7. Direct your abuser to surrender any firearm owned or possessed by the person, if the court finds the person was in actual possession of or used a firearm while the abuse was occurring.
  8. Request a peace officer to accompany you to your residence to assure your safe possession of the residence, vehicle, or other items (regardless of ownership), or to ensure your safe removal of personal items from the residence.
  9. Give you temporary custody of a minor child and arrange for visitation with a minor child if the safety of the minor child and the petitioner can be protected.
  10. Prohibit your abuser from consuming controlled substances.
  11. Require your abuser to pay support for you or a minor child in your care.
  12. Require your abuser to reimburse you for your expenses caused by domestic violence, including medical bills, or for your costs in getting a protective order.
  13. Order your abuser to participate in a Department of Corrections approved intervention program for batterers.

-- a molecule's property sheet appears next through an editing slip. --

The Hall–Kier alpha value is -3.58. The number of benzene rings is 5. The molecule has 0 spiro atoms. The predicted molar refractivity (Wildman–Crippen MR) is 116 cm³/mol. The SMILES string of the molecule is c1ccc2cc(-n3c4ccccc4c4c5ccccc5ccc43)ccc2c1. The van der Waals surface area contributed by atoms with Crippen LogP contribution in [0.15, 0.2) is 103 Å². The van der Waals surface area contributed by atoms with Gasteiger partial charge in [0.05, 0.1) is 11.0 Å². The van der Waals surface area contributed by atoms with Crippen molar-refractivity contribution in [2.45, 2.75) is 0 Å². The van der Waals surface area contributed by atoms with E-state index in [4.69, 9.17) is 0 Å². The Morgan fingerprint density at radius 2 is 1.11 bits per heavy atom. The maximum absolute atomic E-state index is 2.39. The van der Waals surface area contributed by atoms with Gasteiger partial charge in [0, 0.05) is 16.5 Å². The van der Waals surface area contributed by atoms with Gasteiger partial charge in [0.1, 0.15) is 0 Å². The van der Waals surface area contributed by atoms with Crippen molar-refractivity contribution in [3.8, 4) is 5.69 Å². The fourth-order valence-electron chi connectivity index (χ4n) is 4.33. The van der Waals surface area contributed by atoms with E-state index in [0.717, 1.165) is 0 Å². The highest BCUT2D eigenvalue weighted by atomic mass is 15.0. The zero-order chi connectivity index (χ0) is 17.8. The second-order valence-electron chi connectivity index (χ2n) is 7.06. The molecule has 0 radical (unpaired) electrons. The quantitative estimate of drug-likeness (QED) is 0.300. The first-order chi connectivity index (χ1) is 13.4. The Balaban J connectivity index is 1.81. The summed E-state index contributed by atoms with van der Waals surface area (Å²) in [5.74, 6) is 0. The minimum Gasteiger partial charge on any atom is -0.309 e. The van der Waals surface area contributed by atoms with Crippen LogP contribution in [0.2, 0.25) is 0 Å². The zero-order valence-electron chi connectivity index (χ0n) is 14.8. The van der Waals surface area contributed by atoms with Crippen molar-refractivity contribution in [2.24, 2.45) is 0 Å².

14. Other relief the court determines to be necessary for your safety

The forms you need to obtain a protective order are available from the police or nearest court. It is not necessary to have an attorney to obtain a protective order, but you may consult an attorney if you choose.

If you would like help in obtaining a protective order, you may call the victim advocacy program, law enforcement agency and/or prosecuting agency in your area. These may be indicated on the back of this booklet.

If the perpetrator has been charged, and you would like to follow the progress of the case, you may contact the nearest District Attorney’s Office or Municipal Prosecutor’s Office. They may also have a designated victim/witness coordinator who is available to assist you during the length of the case.

The State of Alaska has a Violent Crimes Compensation Board, which can provide compensation to victims who have been physically or emotionally injured in a violent crime.

Such compensation might include medical care for your injuries, crime victim related-counseling, wages lost by you due to injuries, and more. You can find out how to apply by contacting the Board at:

Violent Crimes Compensation Board